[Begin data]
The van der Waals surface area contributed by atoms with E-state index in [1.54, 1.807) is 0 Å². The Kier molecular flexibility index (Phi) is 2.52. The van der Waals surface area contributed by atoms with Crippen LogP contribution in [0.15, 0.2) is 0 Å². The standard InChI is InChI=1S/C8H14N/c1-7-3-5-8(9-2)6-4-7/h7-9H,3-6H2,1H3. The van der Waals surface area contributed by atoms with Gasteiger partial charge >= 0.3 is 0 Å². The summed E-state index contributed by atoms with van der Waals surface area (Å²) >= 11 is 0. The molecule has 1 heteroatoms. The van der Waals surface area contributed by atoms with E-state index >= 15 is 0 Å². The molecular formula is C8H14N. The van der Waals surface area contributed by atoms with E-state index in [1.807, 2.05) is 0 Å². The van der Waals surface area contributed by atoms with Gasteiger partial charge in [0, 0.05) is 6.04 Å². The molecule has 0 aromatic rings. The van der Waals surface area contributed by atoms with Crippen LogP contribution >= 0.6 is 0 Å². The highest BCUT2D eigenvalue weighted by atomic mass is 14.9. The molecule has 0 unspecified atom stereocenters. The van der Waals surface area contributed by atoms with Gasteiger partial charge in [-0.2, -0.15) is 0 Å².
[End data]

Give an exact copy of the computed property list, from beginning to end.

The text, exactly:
The van der Waals surface area contributed by atoms with E-state index in [1.54, 1.807) is 0 Å². The Kier molecular flexibility index (Phi) is 2.52. The van der Waals surface area contributed by atoms with Crippen LogP contribution in [0.15, 0.2) is 0 Å². The standard InChI is InChI=1S/C8H14N/c1-7-3-5-8(9-2)6-4-7/h7-9H,3-6H2,1H3. The van der Waals surface area contributed by atoms with Gasteiger partial charge >= 0.3 is 0 Å². The summed E-state index contributed by atoms with van der Waals surface area (Å²) >= 11 is 0. The molecule has 1 heteroatoms. The van der Waals surface area contributed by atoms with E-state index >= 15 is 0 Å². The molecular formula is C8H14N. The van der Waals surface area contributed by atoms with E-state index in [1.807, 2.05) is 0 Å². The van der Waals surface area contributed by atoms with Gasteiger partial charge in [0, 0.05) is 6.04 Å². The molecule has 0 aromatic rings. The van der Waals surface area contributed by atoms with Crippen LogP contribution >= 0.6 is 0 Å². The highest BCUT2D eigenvalue weighted by atomic mass is 14.9. The molecule has 0 unspecified atom stereocenters. The van der Waals surface area contributed by atoms with Gasteiger partial charge in [-0.2, -0.15) is 0 Å².